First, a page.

Featured photo taken here.

Sunday, November 14, 2010

Dreams are Still Tricky Bastards

I was watching television in my bed when I saw a distant clump of alien-looking things floating outside my window and moving towards me . I didn't know what they were, but I noticed they were multi-colored, and stuck together like that, kind of shaped like a human brain. The nearer it got, the more anxious I became. I moved across the room to get further away from it. When light suddenly hit the floating unknown thing, I realized they were balloons tied together, with a note at the bottom. It bumped into a glass pane. I opened my window, eased the whole bunch into my room and pulled at the note.

Friday, November 12, 2010

Honesty, or A Conversation between Friends

“So you think I'm in love with Benjamin?”

“I don't think anything. I'm just teasing you.”

“Ok, but what do you think?”

“I don’t want to think anything. It’s your life.”

“But I’m interested to know what you think.”

“Of course not. You’re not really interested in what I think; you just want me to affirm what you believe.”

“So you think I'm that easy to read?”

“Hahaha, oh please. I've known you for years. I could read you easier than a book. Even if I met you right now, you're still transparent as hell.”

“I don't believe you.”

“Fine, here's an example. Take Anthony. You said you're glad you broke up with him but really, you were hurt that he did not pick you.”

“That's not true.”

“And I don't believe you.”

“I broke up with him because Anthony found it difficult to get along with my friends, and I felt I had to pick one over the other.”

“Well, yea, you told me that. But it doesn't really change the fact that, well maybe not 'loved', but you liked Anthony very much. And you want to exude this persona of coolness, as if people never break up with you. And fine, if you want to keep it up, it's a perfectly valid way of living your life; I'm just saying that you don't need to lie to me. Or if you do lie, you're going to have to accept the fact that, even if I don't mention it, I can tell what you're really feeling.
Plus, well, having Anthony not pick you is kind of embarrassing. Hell, having feelings for someone like Anthony is embarrassing. So I sort of get why you need to lie. I'm just saying you really can't expect me not to know the truth.”


“I hate you.”

“Hahaha. Of course not. You love me. You just can't argue with the fact that you know I'm telling the truth.”

Photo taken here.

Sunday, November 7, 2010

Digging for Gold

I was in line at a counter of a small chicken restaurant near my apartment when a pretty petite girl with a loud voice walked in, chatting on a cellphone, while an older, less pretty friend followed behind. While those of us in line weren't exactly eavesdropping, the small cramped space, and her extraordinarily loud voice (I mean, seriously, how can someone that small have a voice that loud?), made it difficult for any of us not to overhear the general movement of her conversation with the person on her phone. She went straight to the farthest table from the cashier, which made it all the more extraordinary that we could still hear her as if she was right next to us.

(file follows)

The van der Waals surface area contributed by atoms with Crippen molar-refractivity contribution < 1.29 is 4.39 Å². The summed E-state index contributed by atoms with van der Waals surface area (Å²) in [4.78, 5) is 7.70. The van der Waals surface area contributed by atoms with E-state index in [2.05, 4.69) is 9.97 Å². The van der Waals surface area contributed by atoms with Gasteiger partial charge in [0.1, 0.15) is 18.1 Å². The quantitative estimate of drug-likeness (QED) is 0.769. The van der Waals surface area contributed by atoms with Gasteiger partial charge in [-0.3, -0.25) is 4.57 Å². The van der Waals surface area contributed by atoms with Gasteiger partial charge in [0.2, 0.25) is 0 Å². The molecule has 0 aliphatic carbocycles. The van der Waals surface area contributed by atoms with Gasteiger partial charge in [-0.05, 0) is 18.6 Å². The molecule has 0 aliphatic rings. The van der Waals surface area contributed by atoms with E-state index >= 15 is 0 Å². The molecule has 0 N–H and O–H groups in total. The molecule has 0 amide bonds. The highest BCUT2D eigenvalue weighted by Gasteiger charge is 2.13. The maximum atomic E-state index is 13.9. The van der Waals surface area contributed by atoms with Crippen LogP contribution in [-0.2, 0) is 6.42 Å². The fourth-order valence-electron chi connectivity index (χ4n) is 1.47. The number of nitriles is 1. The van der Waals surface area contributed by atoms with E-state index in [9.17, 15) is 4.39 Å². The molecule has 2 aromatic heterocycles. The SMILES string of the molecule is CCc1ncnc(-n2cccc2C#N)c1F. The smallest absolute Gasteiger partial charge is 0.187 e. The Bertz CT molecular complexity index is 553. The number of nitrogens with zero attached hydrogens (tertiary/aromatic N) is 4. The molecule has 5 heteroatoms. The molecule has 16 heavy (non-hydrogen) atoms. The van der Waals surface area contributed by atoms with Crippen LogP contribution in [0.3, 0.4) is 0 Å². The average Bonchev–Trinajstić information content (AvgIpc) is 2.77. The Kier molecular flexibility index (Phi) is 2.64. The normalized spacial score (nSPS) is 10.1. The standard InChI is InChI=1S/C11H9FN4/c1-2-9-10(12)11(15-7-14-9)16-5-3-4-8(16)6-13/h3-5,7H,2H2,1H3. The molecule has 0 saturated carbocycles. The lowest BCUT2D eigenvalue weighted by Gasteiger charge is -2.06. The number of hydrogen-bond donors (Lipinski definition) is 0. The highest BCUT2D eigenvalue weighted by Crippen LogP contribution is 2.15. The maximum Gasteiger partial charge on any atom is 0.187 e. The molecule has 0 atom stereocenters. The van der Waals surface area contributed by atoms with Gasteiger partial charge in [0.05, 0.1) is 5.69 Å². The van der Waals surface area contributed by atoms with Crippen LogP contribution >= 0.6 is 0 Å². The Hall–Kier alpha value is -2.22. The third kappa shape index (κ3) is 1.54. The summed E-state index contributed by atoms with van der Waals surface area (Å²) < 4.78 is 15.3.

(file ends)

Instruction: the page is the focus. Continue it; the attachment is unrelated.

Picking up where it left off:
She was explaining something when she walked in. From what I gathered, the person on the other line was either her boyfriend or husband.

"Baby," she purred in a really fake American accent, "Are you sick? Because you sound sick."

"Oh you are? Poor baby. Your voice still sounds sexy though."

At that point, we were all looking at each other, trying not to laugh. The cashier smiled a small knowing smile directed my way, and I smiled back. I looked out the window, trying to block her voice from my head.

"I said," she shouted, "YOUR VOICE STILL SOUNDS SEXY." I winced at the sudden noise. I resolved to try harder to block her voice. The two girls in front of me were starting to giggle. I stifled the small chuckle that rose in my throat.

Their conversation continued with the sexiness of her baby's voice as the recurring theme until I found myself alone eating my roast chicken, salsa, and tortilla in the restaurant. Then the topic abruptly shifted.

"So, baby, are you still flying to Hong Kong? The trip is still on right?"

"Right, Hong Kong. Yes baby. I said HONG KONG."

"Great baby, I'll see you there definitely. Get well baby. Stay sexy," she shouted. Then she hung up. She took off her wide framed dark sunglasses, shook her hair and made a funny face at her companion. She looked prettier without her shades, though she did put too much red on her cheeks.

"Wheee," she exclaimed, "I'm going to Hong Kong!" Her friend smiled back.

"I told you about this guy, remember?" she shouted in Filipino, oblivious to the fact that the whole restaurant staff, as well as I, could hear her, or that her friend was a meter away, and could hear her well enough without her shouting. "He's the guy who didn't want to send me money at first when I told him I wanted to go to Hong Kong, so I started ignoring him. When I stopped chatting with him on the net, and receiving his calls, he texted me that he was going to send money for our trip. I ignored the first text, but he was persistent, and after several texts, I sent him my account number."